When I visit a local supermarket I am always approached (at least during daylight hours) by men asking me if I want my car washed. Now I know that my car always looks like it needs a wash, especially with all of the extra miles that I am doing now, but I feel a little resentful that they are always asking me the same question as soon as I get out of the car. I don’t want to be bothered by them.
You can tell that constantly being approached in this way bothers me because I have thought about how I can avoid it. I have wondered whether I should have a sign in the windscreen of the car (or written in the dirt) saying ‘I don’t want my car washed, thank you.’ Or perhaps I could seek out a section of the car park that is not frequented by these automobile ablutionists (but that would mean walking further to the supermarket). Or maybe I could walk to the shop or catch the bus (except it’s a bit far to carry the shopping home).
Or perhaps I could wash my car myself so it is obviously clean and shiny that they will know that there is no point in approaching me.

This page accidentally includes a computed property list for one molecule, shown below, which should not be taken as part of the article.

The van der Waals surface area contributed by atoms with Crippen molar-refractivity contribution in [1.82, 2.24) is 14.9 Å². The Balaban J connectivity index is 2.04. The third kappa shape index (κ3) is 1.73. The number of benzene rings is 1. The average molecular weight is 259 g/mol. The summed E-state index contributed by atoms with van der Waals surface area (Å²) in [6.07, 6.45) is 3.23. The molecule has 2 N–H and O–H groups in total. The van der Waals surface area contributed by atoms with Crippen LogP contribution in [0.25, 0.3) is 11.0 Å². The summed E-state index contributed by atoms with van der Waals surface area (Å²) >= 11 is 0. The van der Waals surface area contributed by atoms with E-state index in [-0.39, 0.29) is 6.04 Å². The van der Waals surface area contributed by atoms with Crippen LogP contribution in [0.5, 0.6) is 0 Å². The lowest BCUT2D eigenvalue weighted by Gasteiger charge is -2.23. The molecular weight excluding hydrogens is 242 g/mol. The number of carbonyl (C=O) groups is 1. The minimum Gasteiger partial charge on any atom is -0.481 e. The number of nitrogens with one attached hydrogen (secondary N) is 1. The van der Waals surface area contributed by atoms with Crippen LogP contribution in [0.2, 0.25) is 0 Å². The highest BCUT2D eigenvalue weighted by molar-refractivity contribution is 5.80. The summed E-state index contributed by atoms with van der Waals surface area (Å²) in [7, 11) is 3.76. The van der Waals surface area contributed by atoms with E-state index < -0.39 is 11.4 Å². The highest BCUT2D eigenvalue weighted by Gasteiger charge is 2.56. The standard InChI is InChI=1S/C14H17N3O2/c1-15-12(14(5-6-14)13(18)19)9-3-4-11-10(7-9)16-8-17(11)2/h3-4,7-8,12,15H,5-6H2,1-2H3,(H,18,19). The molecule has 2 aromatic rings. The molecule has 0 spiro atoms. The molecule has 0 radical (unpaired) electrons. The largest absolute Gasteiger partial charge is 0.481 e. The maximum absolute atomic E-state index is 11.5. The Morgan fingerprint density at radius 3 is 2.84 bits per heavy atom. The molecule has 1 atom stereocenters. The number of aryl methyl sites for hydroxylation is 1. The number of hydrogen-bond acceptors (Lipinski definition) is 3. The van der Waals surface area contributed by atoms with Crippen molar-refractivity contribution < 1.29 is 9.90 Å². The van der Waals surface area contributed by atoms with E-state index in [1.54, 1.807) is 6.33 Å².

Today as I said, “No thanks” to the approach and walked towards the supermarket feeling resentful I had a moment of reflection on my attitude.
Why was I being resentful? It was because the approaches were frequent and unwanted. (Which might raise questions about how Christians share their faith…)
But was my resentment fair? These men are trying to earn a living. They are working in difficult conditions (it was bitterly cold this morning) and they are offering a service (albeit paid) to people to do something we’d rather not do ourselves (unless you are one of the Sunday Scrubbers and Shiners who takes particular pride in their car).
Whose interventions in your life do you resent? Is that resentment fair? And how can we turn the resentment into blessing?
Next time I go to the supermarket I am going to go to the café and get a takeaway cup of tea to give to the man who offers to clean my car, and if I have time I might even bless my car and the man by saying ‘yes’ to the car wash.
Be blessed, be a blessing.